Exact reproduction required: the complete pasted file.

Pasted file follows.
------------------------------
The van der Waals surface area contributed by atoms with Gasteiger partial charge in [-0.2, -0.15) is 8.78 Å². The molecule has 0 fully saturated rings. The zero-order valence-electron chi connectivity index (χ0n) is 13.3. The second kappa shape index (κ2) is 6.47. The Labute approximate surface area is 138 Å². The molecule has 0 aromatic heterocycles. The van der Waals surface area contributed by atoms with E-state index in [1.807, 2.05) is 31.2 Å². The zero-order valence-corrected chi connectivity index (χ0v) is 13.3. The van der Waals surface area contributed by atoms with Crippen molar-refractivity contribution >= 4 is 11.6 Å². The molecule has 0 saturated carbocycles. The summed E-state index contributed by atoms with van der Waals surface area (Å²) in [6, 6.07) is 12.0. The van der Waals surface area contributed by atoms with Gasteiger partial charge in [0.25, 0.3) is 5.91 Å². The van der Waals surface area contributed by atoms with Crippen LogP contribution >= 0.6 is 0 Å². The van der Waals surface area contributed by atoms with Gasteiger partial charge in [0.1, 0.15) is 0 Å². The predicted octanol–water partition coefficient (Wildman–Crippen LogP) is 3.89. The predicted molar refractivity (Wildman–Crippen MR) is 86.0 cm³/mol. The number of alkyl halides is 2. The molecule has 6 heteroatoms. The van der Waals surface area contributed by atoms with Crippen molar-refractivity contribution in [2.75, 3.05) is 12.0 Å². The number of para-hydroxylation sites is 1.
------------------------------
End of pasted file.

The van der Waals surface area contributed by atoms with Gasteiger partial charge in [-0.2, -0.15) is 8.78 Å². The molecule has 0 fully saturated rings. The zero-order valence-electron chi connectivity index (χ0n) is 13.3. The second kappa shape index (κ2) is 6.47. The Labute approximate surface area is 138 Å². The molecule has 0 aromatic heterocycles. The van der Waals surface area contributed by atoms with E-state index in [1.807, 2.05) is 31.2 Å². The zero-order valence-corrected chi connectivity index (χ0v) is 13.3. The van der Waals surface area contributed by atoms with Crippen molar-refractivity contribution >= 4 is 11.6 Å². The molecule has 0 saturated carbocycles. The summed E-state index contributed by atoms with van der Waals surface area (Å²) in [6, 6.07) is 12.0. The van der Waals surface area contributed by atoms with Gasteiger partial charge in [0.25, 0.3) is 5.91 Å². The van der Waals surface area contributed by atoms with Crippen LogP contribution >= 0.6 is 0 Å². The van der Waals surface area contributed by atoms with Gasteiger partial charge in [0.1, 0.15) is 0 Å². The predicted octanol–water partition coefficient (Wildman–Crippen LogP) is 3.89. The predicted molar refractivity (Wildman–Crippen MR) is 86.0 cm³/mol. The number of alkyl halides is 2. The molecule has 6 heteroatoms. The van der Waals surface area contributed by atoms with Crippen molar-refractivity contribution in [2.75, 3.05) is 12.0 Å². The number of para-hydroxylation sites is 1.